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High-intensity exercise and cognitive function in cognitively normal older adults: A pilot randomised clinical trial

Brown, B.M.ORCID: 0000-0001-7927-2540, Frost, N., Rainey-Smith, S.R., Doecke, J., Markovic, S., Gordon, N., Weinborn, M., Sohrabi, H.R.ORCID: 0000-0001-8017-8682, Laws, S.M., Martins, R.N., Erickson, K.I. and Peiffer, J.J.ORCID: 0000-0002-3331-1177 (2021) High-intensity exercise and cognitive function in cognitively normal older adults: A pilot randomised clinical trial. Alzheimer's Research & Therapy, 13 (1). Art. 33.

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Abstract

Background

Physical inactivity has been consistently linked to increased risk of cognitive decline; however, studies examining the impact of exercise interventions on cognition have produced inconsistent findings. Some observational studies suggest exercise intensity may be important for inducing cognitive improvements; however, this has yet to be thoroughly examined in older adult cohorts. The objective of the current study was to evaluate the effect of systematically manipulated high-intensity and moderate-intensity exercise interventions on cognition.

Methods

This multi-arm pilot randomised clinical trial investigated the effects of 6 months of high-intensity exercise and moderate-intensity exercise, compared with an inactive control, on cognition. Outcome measures were assessed at pre- (baseline), post- (6 months), and 12 months post-intervention. Ninety-nine cognitively normal men and women (aged 60–80 years) were enrolled from October 2016 to November 2017. Participants that were allocated to an exercise group (i.e. high-intensity or moderate-intensity) engaged in cycle-based exercise two times per week for 6 months. Cognition was assessed using a comprehensive neuropsychological test battery. Cardiorespiratory fitness was evaluated by a graded exercise test.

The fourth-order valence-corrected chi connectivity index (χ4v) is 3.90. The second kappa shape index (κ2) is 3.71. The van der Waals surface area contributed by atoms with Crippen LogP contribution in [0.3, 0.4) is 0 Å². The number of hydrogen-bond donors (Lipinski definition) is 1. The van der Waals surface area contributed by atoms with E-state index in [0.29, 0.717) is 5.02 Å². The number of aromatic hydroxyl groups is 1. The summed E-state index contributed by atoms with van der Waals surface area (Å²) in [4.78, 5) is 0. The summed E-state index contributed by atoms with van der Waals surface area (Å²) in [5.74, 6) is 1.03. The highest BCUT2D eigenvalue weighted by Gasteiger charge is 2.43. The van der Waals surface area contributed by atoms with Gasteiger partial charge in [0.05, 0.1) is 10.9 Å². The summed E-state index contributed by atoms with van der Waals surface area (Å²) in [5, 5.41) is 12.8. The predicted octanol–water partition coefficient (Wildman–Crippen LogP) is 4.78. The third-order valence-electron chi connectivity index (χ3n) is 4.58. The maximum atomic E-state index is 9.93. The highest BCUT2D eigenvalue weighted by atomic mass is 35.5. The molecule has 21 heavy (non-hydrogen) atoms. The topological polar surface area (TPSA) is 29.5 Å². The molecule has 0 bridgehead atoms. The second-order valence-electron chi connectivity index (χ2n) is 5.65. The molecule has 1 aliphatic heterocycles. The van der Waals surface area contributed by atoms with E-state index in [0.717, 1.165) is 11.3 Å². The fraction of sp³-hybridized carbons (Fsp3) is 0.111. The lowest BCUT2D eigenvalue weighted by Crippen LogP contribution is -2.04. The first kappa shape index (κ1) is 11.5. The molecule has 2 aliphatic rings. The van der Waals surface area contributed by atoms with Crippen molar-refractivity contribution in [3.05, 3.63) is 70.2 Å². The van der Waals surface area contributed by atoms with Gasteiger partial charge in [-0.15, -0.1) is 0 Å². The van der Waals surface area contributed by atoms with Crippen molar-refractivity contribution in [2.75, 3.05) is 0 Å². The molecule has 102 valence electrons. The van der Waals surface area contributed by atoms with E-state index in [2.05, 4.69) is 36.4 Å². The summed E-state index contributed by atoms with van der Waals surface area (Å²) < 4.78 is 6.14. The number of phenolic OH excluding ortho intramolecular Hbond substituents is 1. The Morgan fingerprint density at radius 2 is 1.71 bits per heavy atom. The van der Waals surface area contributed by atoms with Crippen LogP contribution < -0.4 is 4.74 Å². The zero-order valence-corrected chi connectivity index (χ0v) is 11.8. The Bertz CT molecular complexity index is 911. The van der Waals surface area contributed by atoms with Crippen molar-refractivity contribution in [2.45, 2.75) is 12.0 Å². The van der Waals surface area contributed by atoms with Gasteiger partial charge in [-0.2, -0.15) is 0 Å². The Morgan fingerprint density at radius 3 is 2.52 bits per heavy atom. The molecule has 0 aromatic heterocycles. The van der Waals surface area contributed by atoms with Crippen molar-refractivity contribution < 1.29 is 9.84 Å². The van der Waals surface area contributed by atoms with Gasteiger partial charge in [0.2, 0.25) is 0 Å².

Results

There was a dose-dependent effect of exercise intensity on cardiorespiratory fitness, whereby the high-intensity group experienced greater increases in fitness than the moderate-intensity and control groups. However, there was no direct effect of exercise on cognition.

Conclusions

We did not observe a direct effect of exercise on cognition. Future work in this field should be appropriately designed and powered to examine factors that may contribute to individual variability in response to intervention.

Item Type: Journal Article
Murdoch Affiliation(s): Psychology, Counselling, Exercise Science and Chiropractic
Publisher: Biomed Central
Copyright: © 2021 The Authors.
United Nations SDGs: Goal 3: Good Health and Well-Being
URI: http://researchrepository.murdoch.edu.au/id/eprint/59538
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